Tuesday, March 1, 2011

A Troublesome Start

Unfortunately, our first technical blog will start a bit dreary. After the hustle and bustle of our many flights, and the changing of connections with our luggage, damage was done to the ROV’s stand. The picture shown below illustrates the complete fracture of the stand in two areas, leaving the stand unstable and hardly strong enough to hold its own weight on dry land. Our second technical problem of the day was also a result of the long journey and the solution to this problem is yet to be solved. One of the control boxes for the ROV no longer shows a display reading any of the crucial coordinates such as compass direction, depth and time. Although these technical problems are certainly not a great way to start our research in Malta, we still maintained high spirits and worked to solve these problems before days end.

Before we could fix these issues we needed to calibrate the depth sensor on the ROV with an air gun to 50 psi. The ROV uses a pressure reading to determine an accurate depth measurement shown in the control box. The problem was we did not have an air gun but luckily Timmy’s close friend Erin was here to help. Erin was kind enough to pick up Joseph and I, along with the ROV, took us to his boat on a small island called Manoel to calibrate the depth sensor. The first obstacle came in the form of a 3 foot gap between the landing and the 1 ft wide ramp leading to the boat with the equipment needed to calibrate the ROV. What would normally be a simple stretch or a light jump became very difficult with a large 45 lb. box holding the cables to the ROV. I almost attempted the jump but realized that would not end well and convinced Erin to dangerously lean over the ramp and grab the box from me. With the first hurdle out of the way we proceeded to calibrate the depth sensor with an air compressor he had on board the boat. Erin did not have the proper fighting to pressurize the small hole in the ROV to 50 psi but with a little ingenuity and some quick thinking by Erin we were able to cut the air hose and create a seal around the pressure sensor. After a few failed attempts at calibrating the pressure sensor, Joe and I timed the air gun to get the pressure coming from the gun to be 50 psi right when Joe pressed the calibrate button, ensuring an accurate calibration. Our test with Erin’s underwater sonar matched the readings we were seeing on the control box ensuring our make-shift calibration was successful. After all the troubles of getting the correct pressure dialed-in, the depth calibration was finally correct but there was still the ROV stand and the control box to fix.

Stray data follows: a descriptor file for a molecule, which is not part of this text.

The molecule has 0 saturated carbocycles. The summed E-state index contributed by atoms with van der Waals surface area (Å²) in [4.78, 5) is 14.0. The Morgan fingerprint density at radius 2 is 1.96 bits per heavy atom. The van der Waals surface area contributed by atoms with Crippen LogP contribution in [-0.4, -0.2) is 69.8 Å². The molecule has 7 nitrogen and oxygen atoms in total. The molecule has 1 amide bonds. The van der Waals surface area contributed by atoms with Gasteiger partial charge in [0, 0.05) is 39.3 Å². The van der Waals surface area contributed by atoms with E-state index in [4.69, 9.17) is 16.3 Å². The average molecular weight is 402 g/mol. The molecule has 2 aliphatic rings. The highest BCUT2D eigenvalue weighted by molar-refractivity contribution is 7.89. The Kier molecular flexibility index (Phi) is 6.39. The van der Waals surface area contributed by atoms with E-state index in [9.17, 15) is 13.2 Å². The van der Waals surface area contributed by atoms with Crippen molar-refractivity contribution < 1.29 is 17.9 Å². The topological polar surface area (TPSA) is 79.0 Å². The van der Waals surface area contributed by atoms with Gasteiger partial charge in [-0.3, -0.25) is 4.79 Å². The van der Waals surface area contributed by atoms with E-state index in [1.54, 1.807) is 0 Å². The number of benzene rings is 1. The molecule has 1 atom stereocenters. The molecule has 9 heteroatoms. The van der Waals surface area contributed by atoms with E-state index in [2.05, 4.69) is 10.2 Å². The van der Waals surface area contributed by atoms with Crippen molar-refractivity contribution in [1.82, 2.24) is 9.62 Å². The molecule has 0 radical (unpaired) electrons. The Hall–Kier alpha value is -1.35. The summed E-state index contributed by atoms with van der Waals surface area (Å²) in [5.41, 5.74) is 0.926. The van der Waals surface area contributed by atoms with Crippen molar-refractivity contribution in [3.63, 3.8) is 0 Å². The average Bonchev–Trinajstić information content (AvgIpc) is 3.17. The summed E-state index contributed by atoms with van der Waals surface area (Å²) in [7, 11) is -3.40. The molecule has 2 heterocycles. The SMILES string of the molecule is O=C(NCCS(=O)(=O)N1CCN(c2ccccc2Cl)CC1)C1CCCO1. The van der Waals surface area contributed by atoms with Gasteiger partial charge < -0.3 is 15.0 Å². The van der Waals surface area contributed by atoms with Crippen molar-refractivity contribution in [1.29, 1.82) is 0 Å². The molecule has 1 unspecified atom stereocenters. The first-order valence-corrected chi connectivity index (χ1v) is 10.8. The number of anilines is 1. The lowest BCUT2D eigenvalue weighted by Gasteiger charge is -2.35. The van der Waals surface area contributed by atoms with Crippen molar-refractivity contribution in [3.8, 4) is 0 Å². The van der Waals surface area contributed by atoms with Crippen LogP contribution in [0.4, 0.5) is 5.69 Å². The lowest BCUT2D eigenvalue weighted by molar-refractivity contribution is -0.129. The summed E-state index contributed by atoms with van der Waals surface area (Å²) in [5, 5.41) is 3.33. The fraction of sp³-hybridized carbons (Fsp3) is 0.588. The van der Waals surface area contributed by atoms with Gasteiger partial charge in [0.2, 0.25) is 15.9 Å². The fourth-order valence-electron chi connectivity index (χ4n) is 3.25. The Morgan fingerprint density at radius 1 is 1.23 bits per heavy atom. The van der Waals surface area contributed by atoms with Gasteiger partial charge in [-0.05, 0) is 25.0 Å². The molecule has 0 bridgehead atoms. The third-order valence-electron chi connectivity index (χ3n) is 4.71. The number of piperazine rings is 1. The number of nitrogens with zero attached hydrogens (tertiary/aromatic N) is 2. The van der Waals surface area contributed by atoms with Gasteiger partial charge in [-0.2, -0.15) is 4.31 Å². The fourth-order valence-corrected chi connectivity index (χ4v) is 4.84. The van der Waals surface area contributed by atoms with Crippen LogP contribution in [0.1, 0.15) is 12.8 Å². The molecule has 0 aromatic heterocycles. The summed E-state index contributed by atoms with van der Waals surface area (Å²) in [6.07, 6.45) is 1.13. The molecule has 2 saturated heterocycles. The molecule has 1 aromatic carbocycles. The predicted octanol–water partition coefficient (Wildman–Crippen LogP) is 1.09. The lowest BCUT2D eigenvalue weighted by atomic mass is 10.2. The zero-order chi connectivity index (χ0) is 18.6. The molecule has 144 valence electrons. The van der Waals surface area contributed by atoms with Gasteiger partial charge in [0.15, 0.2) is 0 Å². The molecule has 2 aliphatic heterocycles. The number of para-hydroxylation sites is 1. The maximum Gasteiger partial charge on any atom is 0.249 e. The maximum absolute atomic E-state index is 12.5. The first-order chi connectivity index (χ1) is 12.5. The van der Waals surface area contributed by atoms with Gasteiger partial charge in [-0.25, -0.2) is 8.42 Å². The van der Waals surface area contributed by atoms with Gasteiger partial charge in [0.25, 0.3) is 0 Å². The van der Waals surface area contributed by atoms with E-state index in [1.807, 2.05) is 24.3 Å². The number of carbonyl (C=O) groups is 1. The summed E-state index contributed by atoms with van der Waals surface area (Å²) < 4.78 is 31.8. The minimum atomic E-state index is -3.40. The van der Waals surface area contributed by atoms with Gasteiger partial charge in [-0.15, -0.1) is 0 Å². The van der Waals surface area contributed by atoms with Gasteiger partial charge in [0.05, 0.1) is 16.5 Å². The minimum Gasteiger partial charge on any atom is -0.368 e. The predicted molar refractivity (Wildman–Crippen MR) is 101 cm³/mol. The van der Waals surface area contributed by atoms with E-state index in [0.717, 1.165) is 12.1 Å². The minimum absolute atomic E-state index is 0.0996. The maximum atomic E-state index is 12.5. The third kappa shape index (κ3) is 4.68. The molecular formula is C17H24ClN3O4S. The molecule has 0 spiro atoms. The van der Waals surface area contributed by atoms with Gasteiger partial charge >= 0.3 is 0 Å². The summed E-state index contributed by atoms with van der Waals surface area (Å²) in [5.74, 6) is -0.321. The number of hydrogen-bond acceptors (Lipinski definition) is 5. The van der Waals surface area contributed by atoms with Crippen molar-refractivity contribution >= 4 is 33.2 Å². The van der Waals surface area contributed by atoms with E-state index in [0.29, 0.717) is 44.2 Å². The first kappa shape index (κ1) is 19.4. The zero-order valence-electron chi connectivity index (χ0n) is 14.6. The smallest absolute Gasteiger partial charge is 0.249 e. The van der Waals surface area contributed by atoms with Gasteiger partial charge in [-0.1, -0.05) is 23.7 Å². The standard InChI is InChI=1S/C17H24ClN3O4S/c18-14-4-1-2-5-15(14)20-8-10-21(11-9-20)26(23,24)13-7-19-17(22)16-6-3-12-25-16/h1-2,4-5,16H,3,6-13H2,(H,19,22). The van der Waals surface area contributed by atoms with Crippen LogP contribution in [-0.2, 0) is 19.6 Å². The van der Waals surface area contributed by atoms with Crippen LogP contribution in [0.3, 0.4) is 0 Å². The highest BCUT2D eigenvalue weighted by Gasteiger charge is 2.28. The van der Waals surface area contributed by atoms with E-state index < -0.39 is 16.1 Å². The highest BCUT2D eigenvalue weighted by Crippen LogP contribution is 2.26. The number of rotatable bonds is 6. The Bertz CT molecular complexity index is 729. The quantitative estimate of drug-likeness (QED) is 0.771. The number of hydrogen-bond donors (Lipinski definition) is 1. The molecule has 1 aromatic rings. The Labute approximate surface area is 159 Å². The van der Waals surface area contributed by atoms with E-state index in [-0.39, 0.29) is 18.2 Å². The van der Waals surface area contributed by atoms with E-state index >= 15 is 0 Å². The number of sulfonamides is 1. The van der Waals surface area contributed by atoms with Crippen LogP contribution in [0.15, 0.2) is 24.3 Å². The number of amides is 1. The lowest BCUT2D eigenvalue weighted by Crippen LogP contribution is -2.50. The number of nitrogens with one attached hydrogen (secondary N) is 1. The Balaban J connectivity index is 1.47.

Although our ROV stand was broken, our backup (nonfunctional) ROV became very useful for spare parts and the stability was renewed again when we switched the two stands. We were unable to fix the control box for the time being but we believe it may just be a loose connection and we will investigate this problem as soon as we are able to.

Picture: The ROV's fractured stand (some of us may refer to them as the "legs" of the robot)


  1. Wow, good work sorting through difficulties! Keep up the good work!


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